Podcaster, farmer, journalist, entrepreneur and ‘boy mum’ – Kirsten Diprose wears many hats. It’s no surprise she caught the attention of the Australian Rural Leadership Program (ARLP) and earned a scholarship to Course 31.

“This is a big step for me towards pursuing some personal and professional goals, mainly around agricultural communities, innovation and communication. And of course, furthering my leadership skills in general,” Kirsten said.

“My children are a little older now, they’re at the right age and I’m at the right stage in my life and career to be able to do this.”

“I saw posts from people I respect as leaders who had done the program and got a lot from it. I am drawn to growing my network and developing real relationships around rural Australia – I think that will be invaluable.”

The ARLP aims to challenge participants to grow as leaders, expanding their perspectives and developing their knowledge across Australia and the Asia-Pacific.

Over 15 months, in the most unique learning environments, 30-35 leaders from different backgrounds, industries and communities come together to learn. This year’s program includes sessions in NSW, New Zealand, regional Victoria and central Australia.

Kirsten, who is being sponsored by the Gardiner Foundation, says she had some apprehension about not being ‘farmy’ enough for the program.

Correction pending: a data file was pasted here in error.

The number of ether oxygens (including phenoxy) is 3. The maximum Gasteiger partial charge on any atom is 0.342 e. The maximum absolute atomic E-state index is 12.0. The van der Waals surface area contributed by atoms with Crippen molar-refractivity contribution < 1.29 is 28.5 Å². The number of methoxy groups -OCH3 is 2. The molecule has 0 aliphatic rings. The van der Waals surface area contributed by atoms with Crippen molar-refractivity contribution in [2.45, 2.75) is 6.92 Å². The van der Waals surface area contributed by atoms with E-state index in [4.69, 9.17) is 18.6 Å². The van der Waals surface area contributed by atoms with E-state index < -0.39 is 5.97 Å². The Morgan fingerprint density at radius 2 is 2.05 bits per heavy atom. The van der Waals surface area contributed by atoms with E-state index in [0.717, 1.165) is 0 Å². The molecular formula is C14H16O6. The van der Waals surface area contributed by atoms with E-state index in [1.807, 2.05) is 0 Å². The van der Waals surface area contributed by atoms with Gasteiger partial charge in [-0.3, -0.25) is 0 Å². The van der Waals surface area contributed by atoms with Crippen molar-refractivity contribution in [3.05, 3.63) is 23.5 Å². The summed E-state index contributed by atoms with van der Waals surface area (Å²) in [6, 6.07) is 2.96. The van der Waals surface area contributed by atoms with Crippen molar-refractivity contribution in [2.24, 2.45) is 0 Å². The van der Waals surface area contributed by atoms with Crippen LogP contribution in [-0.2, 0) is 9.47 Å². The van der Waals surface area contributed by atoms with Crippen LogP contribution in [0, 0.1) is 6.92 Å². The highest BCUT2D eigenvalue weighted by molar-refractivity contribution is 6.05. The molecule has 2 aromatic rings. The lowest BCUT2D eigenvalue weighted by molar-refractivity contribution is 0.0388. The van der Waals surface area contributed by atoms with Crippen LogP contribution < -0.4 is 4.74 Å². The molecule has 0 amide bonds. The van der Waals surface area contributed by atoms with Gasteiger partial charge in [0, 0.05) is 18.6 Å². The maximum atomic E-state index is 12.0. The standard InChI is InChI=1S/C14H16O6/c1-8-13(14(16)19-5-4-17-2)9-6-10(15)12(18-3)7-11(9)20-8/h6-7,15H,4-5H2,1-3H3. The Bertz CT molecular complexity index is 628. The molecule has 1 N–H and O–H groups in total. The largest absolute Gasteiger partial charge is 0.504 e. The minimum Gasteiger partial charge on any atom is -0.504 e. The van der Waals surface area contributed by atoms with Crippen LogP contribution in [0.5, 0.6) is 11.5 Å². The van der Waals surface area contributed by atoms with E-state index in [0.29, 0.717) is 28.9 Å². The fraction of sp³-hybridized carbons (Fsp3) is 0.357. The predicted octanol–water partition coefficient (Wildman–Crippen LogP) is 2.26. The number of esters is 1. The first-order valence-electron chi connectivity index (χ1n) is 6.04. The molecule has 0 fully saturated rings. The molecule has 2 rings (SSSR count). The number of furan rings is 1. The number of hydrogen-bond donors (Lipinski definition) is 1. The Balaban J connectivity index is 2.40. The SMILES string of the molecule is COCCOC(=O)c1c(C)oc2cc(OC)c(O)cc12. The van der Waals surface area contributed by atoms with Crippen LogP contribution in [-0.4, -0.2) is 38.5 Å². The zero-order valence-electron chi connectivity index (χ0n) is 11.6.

“The first session is very physical and outdoors. While I like hiking, I’m not much of a camper, and I often joke I’m more of an indoor farmer than an outdoor one, so this is going to push me out of my comfort zone,” she said.

“I did question whether this really was for me, but then thought ‘what, because I don’t love camping’. I quickly realised I needed to trust the process and get over hang-ups like feeling not ‘farmy’ enough.”

Originally from Western Sydney, Kirsten moved to Melbourne to work as a journalist for the ABC. She met her current partner, a farmer, and moved to Caramut, a small town in Western Victoria with a population under 300.

“Our farm is a mixed operation, we have sheep, some dairy and crops. It was a huge change from Sydney to Melbourne and now Caramut, but I love my community more than anything.”

“Living in regional and rural areas is a very natural and good way of living. I think communities are so strong. I used to live in a cul-de-sac in a group of townhouses and I never spoke to anyone apart from the occasional nod when we’d move our cars,” Kirsten said.

“But now, in my community, our power went out recently and I went to use our neighbour’s shower, everyone is so willing to help out, I love that.”

The ARLP Course 31 participants have already met online and will be embarking on their journey in June with a 12-day discovery session in regional NSW.

“We had our first online session with some brief introductions, it was great. There were people I had interviewed for a podcast and followed their career over social media.”

“I think we’re all quite diverse with a unique perspective yet all united by being on the land. I can see the passion we all have for making agriculture and rural communities more inclusive and I’m looking forward to having my mind opened to new possibilities.”